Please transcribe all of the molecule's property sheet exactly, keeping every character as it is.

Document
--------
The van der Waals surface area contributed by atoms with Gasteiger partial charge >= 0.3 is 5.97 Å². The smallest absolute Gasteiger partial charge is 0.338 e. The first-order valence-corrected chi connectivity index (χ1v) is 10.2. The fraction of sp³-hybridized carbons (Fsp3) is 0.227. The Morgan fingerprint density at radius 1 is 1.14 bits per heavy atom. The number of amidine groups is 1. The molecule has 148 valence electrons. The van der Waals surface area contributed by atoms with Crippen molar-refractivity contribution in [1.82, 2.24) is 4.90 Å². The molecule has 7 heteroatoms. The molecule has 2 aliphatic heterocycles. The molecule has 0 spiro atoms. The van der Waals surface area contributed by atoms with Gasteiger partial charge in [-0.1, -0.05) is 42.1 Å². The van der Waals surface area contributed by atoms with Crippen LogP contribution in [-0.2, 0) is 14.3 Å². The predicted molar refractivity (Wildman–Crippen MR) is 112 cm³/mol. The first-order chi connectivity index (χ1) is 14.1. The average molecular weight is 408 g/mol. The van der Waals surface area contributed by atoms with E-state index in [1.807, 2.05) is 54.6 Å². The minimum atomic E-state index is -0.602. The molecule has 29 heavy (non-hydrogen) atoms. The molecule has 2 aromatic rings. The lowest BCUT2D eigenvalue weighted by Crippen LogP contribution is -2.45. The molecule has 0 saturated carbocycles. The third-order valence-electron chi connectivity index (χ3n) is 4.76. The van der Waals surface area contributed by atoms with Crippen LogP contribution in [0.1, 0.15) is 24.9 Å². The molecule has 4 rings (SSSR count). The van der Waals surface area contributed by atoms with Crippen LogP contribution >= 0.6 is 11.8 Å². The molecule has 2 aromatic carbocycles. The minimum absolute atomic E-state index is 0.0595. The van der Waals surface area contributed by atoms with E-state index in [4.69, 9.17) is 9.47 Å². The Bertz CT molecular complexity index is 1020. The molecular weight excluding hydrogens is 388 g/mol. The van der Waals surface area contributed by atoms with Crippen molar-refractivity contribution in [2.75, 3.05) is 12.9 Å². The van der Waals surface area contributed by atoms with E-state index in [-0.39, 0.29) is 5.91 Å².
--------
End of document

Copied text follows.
The van der Waals surface area contributed by atoms with Gasteiger partial charge >= 0.3 is 5.97 Å². The smallest absolute Gasteiger partial charge is 0.338 e. The first-order valence-corrected chi connectivity index (χ1v) is 10.2. The fraction of sp³-hybridized carbons (Fsp3) is 0.227. The Morgan fingerprint density at radius 1 is 1.14 bits per heavy atom. The number of amidine groups is 1. The molecule has 148 valence electrons. The van der Waals surface area contributed by atoms with Crippen molar-refractivity contribution in [1.82, 2.24) is 4.90 Å². The molecule has 7 heteroatoms. The molecule has 2 aliphatic heterocycles. The molecule has 0 spiro atoms. The van der Waals surface area contributed by atoms with Gasteiger partial charge in [-0.1, -0.05) is 42.1 Å². The van der Waals surface area contributed by atoms with Crippen LogP contribution in [-0.2, 0) is 14.3 Å². The predicted molar refractivity (Wildman–Crippen MR) is 112 cm³/mol. The first-order chi connectivity index (χ1) is 14.1. The average molecular weight is 408 g/mol. The van der Waals surface area contributed by atoms with E-state index in [1.807, 2.05) is 54.6 Å². The minimum atomic E-state index is -0.602. The molecule has 29 heavy (non-hydrogen) atoms. The molecule has 2 aromatic rings. The lowest BCUT2D eigenvalue weighted by Crippen LogP contribution is -2.45. The molecule has 0 saturated carbocycles. The third-order valence-electron chi connectivity index (χ3n) is 4.76. The van der Waals surface area contributed by atoms with Crippen LogP contribution in [0.1, 0.15) is 24.9 Å². The molecule has 4 rings (SSSR count). The van der Waals surface area contributed by atoms with Crippen LogP contribution >= 0.6 is 11.8 Å². The molecule has 2 aromatic carbocycles. The minimum absolute atomic E-state index is 0.0595. The van der Waals surface area contributed by atoms with E-state index in [4.69, 9.17) is 9.47 Å². The Bertz CT molecular complexity index is 1020. The molecular weight excluding hydrogens is 388 g/mol. The van der Waals surface area contributed by atoms with Crippen molar-refractivity contribution in [2.75, 3.05) is 12.9 Å². The van der Waals surface area contributed by atoms with E-state index in [-0.39, 0.29) is 5.91 Å².